Buy to Let Mortgages

Buy-to-let (BTL) mortgages are for landlords who buy property to rent it out. The rules around buy-to-let mortgages are similar to those around regular mortgages, but there are some key differences. Read on for more information about how they work, how to get one and what mistakes to avoid.

Who can get a buy-to-let mortgage?

You can get a buy-to-let mortgage if:

  • You want to invest in houses or flats
  • You can afford to take a risk: investing in property is risky, so you shouldn’t take out a BTL mortgage if you can’t afford to take the risk.
  • You already own your own home, whether outright or with an outstanding mortgage, you’ll struggle to get a buy-to-let mortgage
  • You have a good credit record: and aren’t stretched too much on your other borrowings. E.g your existing mortgage and credit cards
  • You earn £25,000+ a year: otherwise, you might struggle to get a lender to approve your buy-to-let mortgage
  • You’re under a certain age: lenders have upper age limits, typically between 70 or 75. This is the oldest you can be when the mortgage ends not when it starts. For example, if you’re 45 when you take out a 25-year mortgage it will finish when you’re 70.

How do buy-to-let mortgages work?

Buy-to-let mortgages are a lot like ordinary mortgages, but with some key differences:

  • The fees tend to be much higher.
  • Interest rates on buy-to-let mortgages are usually higher.
  • The minimum deposit for a buy-to-let mortgage is usually 25% of the property’s value (although it can vary between 20-40%).
  • Most BTL mortgages are interest-only. This means you don’t pay anything each month, but at the end of the mortgage term, you repay the capital in full.
  • Most BTL mortgage lending is not regulated by the Financial Conduct Authority (FCA). There are exceptions, for example, if you wish to let the property to a close family member (e.g. spouse, civil partner, child, grandparent, parent or sibling). These are often referred to as a consumer buy to let mortgages and are assessed according to the same strict affordability rules as a residential mortgage.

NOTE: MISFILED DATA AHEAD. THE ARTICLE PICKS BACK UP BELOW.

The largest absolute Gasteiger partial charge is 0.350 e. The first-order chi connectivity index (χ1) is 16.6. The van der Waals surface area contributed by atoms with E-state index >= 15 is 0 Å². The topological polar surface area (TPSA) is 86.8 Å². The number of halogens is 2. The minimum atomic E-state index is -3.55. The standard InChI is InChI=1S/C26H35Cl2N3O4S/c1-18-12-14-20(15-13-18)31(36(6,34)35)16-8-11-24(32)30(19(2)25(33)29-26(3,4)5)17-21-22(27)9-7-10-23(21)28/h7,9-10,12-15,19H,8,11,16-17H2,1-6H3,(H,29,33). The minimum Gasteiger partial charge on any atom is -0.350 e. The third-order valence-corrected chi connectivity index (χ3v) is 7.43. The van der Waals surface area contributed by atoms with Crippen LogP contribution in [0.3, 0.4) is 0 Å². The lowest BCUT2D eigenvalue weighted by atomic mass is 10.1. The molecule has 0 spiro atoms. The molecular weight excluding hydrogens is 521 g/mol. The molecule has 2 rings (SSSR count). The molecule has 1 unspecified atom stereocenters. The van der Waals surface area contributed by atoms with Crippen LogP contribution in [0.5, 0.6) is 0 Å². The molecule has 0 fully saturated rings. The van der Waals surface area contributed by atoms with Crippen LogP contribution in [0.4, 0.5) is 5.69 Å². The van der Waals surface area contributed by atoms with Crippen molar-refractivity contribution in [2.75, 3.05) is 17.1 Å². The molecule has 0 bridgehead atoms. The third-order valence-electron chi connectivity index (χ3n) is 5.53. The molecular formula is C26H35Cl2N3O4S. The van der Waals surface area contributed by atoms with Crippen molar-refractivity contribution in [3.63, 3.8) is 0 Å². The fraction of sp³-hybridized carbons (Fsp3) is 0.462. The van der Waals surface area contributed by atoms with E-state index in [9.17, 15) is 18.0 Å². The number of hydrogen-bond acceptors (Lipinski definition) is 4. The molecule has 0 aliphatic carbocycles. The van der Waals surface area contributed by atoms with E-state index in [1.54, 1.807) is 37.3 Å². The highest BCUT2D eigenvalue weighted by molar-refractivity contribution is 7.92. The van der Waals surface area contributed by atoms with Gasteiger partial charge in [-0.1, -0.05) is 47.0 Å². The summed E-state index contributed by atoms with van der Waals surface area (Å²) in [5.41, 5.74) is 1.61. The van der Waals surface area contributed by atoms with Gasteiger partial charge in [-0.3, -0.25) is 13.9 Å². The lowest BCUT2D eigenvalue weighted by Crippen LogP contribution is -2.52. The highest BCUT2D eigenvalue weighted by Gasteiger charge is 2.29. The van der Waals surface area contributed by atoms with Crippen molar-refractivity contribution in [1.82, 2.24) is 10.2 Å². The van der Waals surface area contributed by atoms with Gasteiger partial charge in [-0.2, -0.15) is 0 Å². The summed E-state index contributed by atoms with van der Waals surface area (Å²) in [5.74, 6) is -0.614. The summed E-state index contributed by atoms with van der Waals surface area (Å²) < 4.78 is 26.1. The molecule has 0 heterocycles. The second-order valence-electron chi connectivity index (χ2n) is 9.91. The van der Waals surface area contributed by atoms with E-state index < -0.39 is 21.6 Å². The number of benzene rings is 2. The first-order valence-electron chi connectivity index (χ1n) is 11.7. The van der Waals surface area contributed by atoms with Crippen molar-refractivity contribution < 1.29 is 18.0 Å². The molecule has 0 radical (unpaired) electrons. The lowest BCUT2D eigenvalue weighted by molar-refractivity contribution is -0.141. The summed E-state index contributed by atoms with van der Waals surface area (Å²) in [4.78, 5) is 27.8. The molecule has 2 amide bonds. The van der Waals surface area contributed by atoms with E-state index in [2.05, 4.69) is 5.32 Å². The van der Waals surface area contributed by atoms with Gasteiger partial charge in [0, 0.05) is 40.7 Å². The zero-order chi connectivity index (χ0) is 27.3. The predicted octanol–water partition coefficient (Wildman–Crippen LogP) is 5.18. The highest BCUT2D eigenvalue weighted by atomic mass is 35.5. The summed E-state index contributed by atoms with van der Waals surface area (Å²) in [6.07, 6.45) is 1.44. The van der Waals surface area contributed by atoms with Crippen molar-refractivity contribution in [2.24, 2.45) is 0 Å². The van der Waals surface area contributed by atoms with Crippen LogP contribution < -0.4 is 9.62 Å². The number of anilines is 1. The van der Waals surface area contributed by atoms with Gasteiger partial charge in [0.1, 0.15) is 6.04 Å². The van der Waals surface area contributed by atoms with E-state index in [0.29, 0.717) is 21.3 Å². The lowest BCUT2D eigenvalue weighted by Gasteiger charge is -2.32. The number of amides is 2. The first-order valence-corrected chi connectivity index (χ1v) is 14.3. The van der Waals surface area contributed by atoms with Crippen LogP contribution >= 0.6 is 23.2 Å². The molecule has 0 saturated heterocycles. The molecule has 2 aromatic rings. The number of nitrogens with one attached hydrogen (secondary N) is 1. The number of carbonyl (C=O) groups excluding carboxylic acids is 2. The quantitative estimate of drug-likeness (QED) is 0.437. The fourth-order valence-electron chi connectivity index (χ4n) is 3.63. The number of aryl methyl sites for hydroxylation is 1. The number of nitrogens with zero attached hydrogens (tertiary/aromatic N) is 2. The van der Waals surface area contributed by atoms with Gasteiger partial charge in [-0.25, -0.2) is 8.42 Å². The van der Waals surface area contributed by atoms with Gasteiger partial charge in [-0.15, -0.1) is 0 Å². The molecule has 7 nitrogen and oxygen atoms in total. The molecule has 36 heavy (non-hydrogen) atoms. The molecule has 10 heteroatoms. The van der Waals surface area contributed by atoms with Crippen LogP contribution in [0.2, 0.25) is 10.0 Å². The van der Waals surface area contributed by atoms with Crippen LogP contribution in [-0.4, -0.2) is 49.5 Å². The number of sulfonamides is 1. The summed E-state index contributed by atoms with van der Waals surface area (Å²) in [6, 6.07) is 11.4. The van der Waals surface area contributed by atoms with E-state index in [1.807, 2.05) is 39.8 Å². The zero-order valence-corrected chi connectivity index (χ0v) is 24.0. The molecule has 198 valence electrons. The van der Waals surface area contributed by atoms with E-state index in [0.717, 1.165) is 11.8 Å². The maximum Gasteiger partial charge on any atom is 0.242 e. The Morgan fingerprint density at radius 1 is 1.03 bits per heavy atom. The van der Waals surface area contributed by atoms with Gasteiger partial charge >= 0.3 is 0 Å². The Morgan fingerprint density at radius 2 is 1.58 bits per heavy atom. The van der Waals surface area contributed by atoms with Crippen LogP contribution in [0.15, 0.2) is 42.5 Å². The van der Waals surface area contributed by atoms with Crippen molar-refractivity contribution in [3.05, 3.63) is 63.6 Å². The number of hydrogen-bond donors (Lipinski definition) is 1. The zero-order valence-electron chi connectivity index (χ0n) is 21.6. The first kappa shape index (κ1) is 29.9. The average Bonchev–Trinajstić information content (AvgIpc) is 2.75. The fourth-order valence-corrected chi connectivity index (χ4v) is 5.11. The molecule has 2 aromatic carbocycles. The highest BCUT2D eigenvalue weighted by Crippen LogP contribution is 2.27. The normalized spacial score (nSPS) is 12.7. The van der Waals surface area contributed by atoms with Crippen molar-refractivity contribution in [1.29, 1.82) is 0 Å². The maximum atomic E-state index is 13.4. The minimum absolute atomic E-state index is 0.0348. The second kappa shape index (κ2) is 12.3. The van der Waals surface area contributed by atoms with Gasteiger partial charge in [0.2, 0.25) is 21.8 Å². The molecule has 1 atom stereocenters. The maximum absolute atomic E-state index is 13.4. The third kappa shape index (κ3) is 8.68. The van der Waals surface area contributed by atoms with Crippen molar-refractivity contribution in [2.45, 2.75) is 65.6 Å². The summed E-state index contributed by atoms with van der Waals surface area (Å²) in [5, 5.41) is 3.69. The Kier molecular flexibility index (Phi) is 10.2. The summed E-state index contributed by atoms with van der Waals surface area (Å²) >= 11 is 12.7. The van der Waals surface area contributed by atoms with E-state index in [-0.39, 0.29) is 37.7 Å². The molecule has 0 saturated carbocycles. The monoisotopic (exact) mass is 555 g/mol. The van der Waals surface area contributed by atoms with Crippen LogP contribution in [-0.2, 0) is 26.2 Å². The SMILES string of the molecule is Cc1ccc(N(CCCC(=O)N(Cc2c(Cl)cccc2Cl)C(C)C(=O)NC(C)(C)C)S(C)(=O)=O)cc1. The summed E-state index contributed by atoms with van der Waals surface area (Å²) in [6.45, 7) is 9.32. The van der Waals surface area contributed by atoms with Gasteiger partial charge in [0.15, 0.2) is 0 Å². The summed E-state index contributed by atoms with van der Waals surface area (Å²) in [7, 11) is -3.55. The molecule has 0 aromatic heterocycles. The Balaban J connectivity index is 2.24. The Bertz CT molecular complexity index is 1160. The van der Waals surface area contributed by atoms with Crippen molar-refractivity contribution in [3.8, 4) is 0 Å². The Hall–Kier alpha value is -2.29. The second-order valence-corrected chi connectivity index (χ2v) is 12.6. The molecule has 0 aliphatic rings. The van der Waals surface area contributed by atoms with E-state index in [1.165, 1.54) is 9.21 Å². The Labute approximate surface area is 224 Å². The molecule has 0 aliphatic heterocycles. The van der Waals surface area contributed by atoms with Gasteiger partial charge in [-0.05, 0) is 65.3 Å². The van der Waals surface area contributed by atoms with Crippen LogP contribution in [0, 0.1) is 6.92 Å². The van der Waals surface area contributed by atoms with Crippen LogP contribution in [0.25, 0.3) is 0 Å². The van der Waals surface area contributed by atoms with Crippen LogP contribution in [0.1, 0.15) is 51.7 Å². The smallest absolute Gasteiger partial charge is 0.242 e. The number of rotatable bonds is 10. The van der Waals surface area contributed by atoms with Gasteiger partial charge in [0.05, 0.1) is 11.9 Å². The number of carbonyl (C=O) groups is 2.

Remember if you’re taking out a BTL mortgage from an FCA authorised lender, they are expected to treat you fairly.

How much you can you borrow for buy-to-let mortgages

The maximum you can borrow is linked to the amount of rental income you expect to receive.

Lenders typically need the rental income to be 25–30% higher than your mortgage payment.

To find out what your rent might be, talk to local letting agents, or check the local press and online to find out how much similar properties are rented for.

Where to get a buy-to-let mortgage

Most of the big banks and some specialist lenders offer BTL mortgages.

It’s a good idea to talk to a mortgage broker before you take out a buy-to-let mortgage, as they will help you choose the most suitable deal for you.

Plan for times when there’s no rent coming in

Don’t assume your property will always have tenants.

There will almost certainly be ‘voids’ when the property is unoccupied, or rent isn’t paid, and you’ll need to have a financial ‘cushion’ to meet your mortgage payments.

When you do have rent coming in, use some of it to top up your savings account.

You might also need savings for major repair bills. For example, the boiler might break down, or there might be a blocked drain.

Don’t rely on selling the property to repay the mortgage

Stamp Duty Land Tax (SDLT) for buy to let properties is an extra 3% on top of the current SDLT rate bands for properties above £40,000.

Don’t fall into the trap of assuming you’ll be able to sell the property to repay the mortgage.

If house prices fall, you might not be able to sell for as much as you had hoped.

If this happens, you’ll be left to make up the difference on the mortgage.

Buy-to-let and tax

If you sell your buy-to-let property for profit, you will pay Capital Gains Tax if your gain exceeds the annual Capital Gains Tax.

Also, rental income exceeding your mortgage interest payments and certain allowable expenses are liable to Income Tax.


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